The moment you become a landowner, you’re liable for what happens on your plot. Here, in this blog we explain how to protect your new property.
Once you’ve completed the conveyancing and bought your plot of land, no matter whether you’re ready to build now or at some stage in the future, you become responsible for the land. Technically, this means you’ve assumed liability for everything on it. The ‘it will never happen to me approach’ won’t help you when problems occur, so it’s vital to ensure you’re protected from day one.
Is my self-build plot covered?
If you happen to live next door to your proposed building site, don’t assume that your current household insurance will cover you. If the plot is registered separately then it won’t be part of this policy. You therefore need to make sure that you genuinely have adequate insurance cover against any claims that might be brought against you.
Be thorough when checking this out: apart from the actual legal liability for accidents or other issues, you need to ensure the costs incurred in defending any actions are also covered. We live in an increasingly litigious world and defending claims can be a lengthy and expensive process. Having a suitable, dedicated insurance policy in place will mean you know you and your plot are protected.
In most cases, the product you’ll need is known as a landowner’s liability policy. However, circumstances vary and it’s important you check that your exact requirements are covered. Be aware that these could well change over time, and you may need to adapt the product you’ve purchased or switch to a new, more appropriate policy.
Which insurance is best?
The best way to understand how your cover needs could change is to take you on a typical self-builder’s journey. Assuming you intend to develop the land, there’s likely to be a delay (which could be several weeks, months or longer) whilst your scheme is drawn up and full planning permission obtained.
During this time, you will need to carefully consider the potential risks on the plot. Are there any derelict buildings, walls or other structures on the site? What about lakes, ponds, dried-up wells or potentially diseased trees? All of these could present a liability risk if trespassers – particularly children – gain access to your land.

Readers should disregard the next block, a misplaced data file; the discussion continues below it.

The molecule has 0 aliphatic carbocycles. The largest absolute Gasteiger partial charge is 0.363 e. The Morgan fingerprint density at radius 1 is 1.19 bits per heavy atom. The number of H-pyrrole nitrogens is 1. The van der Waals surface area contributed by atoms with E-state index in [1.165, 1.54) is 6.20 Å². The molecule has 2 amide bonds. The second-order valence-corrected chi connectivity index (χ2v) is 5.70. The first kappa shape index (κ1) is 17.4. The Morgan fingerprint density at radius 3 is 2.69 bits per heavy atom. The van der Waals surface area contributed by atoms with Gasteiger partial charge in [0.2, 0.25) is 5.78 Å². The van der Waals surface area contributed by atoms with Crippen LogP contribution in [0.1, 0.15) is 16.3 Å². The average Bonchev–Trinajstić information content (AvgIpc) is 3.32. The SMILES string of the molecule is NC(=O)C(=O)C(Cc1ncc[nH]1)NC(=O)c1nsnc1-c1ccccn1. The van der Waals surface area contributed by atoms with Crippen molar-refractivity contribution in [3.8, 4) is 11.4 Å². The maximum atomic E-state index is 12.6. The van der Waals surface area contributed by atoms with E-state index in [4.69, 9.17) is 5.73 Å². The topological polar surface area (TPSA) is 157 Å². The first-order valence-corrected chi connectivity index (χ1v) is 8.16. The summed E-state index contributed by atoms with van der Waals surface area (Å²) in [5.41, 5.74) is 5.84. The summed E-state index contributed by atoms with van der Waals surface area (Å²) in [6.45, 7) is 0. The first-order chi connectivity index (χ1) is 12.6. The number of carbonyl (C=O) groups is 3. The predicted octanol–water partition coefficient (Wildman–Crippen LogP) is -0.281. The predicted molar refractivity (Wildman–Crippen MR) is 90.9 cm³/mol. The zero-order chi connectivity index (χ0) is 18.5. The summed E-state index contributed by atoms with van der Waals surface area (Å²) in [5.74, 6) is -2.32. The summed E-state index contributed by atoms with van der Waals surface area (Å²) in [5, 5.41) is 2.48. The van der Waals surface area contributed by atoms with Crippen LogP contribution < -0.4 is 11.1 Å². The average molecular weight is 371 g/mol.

This is important even with buildings that have little or no value, including those you intend to demolish at some point. If someone was to be injured as a result of a structure’s derelict state, then as the landowner you may be liable to compensate them.
It might be that, whilst you wait for your planning consent to come through, you decide to start preparing the land to build on. Shrubs and trees may need to be cleared (being mindful of any tree preservation orders or other issues highlighted in the TA6 property information form you were presented during the sale process). You might also want to demolish any existing structures on the land using special plant and machinery.
If any of the above is the case, you will need more than a simple landowner’s liability policy, as this type of insurance typically excludes cover for work being carried out on a plot (let alone for protecting any equipment).
This is likely to be the point at which you need to consider purchasing a specific self-build Site Insurance policy from a reputable provider that’s backed by A-rated insurers. This will offer protection for the works, as well as covering your liability for anyone assisting on the project. It can also include any machinery, plant and equipment you purchase or hire in.
Protecting your build
Once construction is underway, Site Insurance will also cover your partially-built home as it progresses – together with the materials, equipment, fixtures, fittings etc. But do remember that these policies are normally sold for time-limited periods (typically 12, 18 or 24 months).
So, it’s worth putting a reminder in your calendar to extend them if you’ve not completed the scheme within that timeframe. Providers such as Self-Build Zone offer automatic alerts to advise you when your policy is about to end.
Still got questions? Contact us today and one of our experts can provide further advice and guidance.